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Battle over whether money really can buy you happiness
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I was about to wish our readers a prosperous Year of the Snake.
But then I began to have doubts.
Hong Kong already has prosperity aplenty. According to the International Monetary Fund, last year the city enjoyed an income of US$51,000 per head (in purchasing power parity terms). That makes Hong Kong the fifth-wealthiest economy in the world, behind only Qatar, Luxembourg, Singapore and Norway.
When you consider that Hong Kong has no oil or gas and that its population is a third bigger than the others in the top five, that's an impressive level of wealth.
According to a barrage of recent studies by eminent economists, all this prosperity ought to make us happy.
A team from the Wharton School says "richer countries have significantly higher levels of average life satisfaction".
"Income is positively associated with other measures of subjective well-being, including happiness as well as other upbeat emotions," they assert.
Before you protest that GDP per capita is a lousy measure to use because it doesn't take into account inequality of income with an economy, I should point out that economists studying happiness disagree.
"For an economic indicator never intended to assess national well-being, GDP is surprisingly successful in predicting a population's subjective well-being," concluded another team from Jacobs University Bremen in a study published last year.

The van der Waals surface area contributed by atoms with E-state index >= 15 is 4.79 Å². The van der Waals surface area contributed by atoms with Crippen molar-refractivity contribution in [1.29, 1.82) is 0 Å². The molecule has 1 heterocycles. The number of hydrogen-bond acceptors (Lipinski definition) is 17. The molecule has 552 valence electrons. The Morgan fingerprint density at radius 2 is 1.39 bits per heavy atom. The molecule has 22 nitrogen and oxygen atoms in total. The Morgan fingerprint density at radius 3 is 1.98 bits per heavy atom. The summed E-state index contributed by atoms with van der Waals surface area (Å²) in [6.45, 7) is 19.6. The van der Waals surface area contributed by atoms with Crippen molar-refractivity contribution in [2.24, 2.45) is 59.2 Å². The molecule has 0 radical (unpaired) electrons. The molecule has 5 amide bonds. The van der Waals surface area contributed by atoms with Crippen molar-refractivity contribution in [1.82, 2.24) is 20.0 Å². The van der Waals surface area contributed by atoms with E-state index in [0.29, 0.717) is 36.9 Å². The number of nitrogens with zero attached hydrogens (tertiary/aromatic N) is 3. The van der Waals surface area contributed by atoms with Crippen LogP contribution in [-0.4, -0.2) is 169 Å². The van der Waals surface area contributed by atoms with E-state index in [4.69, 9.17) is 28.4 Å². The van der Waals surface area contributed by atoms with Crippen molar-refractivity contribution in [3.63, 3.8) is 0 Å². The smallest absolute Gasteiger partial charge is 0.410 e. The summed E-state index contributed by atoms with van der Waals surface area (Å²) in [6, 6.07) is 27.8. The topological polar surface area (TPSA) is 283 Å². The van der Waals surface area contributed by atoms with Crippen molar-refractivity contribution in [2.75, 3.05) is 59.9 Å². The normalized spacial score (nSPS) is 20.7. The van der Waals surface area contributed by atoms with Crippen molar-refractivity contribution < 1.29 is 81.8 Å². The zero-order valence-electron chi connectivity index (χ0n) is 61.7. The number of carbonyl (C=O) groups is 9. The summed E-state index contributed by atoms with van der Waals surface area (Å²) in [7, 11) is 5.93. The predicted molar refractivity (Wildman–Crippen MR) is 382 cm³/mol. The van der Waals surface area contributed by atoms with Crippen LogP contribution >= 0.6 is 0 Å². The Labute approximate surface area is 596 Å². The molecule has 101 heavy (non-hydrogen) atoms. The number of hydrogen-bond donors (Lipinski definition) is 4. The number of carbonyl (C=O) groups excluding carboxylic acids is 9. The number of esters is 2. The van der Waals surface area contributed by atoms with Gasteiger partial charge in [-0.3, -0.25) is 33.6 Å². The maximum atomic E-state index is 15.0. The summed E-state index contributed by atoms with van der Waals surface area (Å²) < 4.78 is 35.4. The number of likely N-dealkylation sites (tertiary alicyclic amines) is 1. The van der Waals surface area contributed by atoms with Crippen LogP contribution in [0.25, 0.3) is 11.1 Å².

These findings would appear to contradict the long-standing Easterlin Paradox.
Named after the American economist Richard Easterlin, who published a seminal paper on the economics of happiness back in the 1970s, the paradox holds that contrary to expectations, rising wealth levels in an economy do not lead to greater happiness.
Economists today disagree strenuously. One study published last month by the Erasmus Happiness Economics Research Organisation in the Netherlands even declared that "the Easterlin Paradox has become the Easterlin Illusion".
"Economic growth in nations does tend to go with rising happiness," the authors insisted.
However, the 86-year old Easterlin didn't take this assault on his work lying down.
In a paper published last month the University of Southern California professor argued that his critics had misinterpreted the data.
Although he acknowledged that richer economies were on the whole happier than poorer countries, he maintained there was no evidence that economic growth within a country made that country's inhabitants any happier over the long term.
Growth rates may have a short-term impact on happiness. For example, rising unemployment in an economic downturn is usually associated with increased misery.
But these effects are cyclical. "Fluctuations in happiness and income [the short-term movement] go together, but the trends in happiness and income [the long-term movement] do not," Easterlin argued.
Looking at a longer term data series, he maintained there was no relationship at all between rising incomes and greater happiness, either in developed or developing economies.
For example, over the last three decades incomes have grown far faster in Australia than in Denmark, but while the Danes say they have got happier, Australians have grown more miserable.
Then there is China, where real incomes have quadrupled in two decades.
Yet Easterlin points out that the combined evidence of all the "subjective well-being" surveys since 1990 shows that "life satisfaction in China has not improved, and, if anything, may have declined somewhat".
So I'll change my mind. Instead of prosperity, I'd like to wish all our readers an abundance of happiness in the Year of the Snake.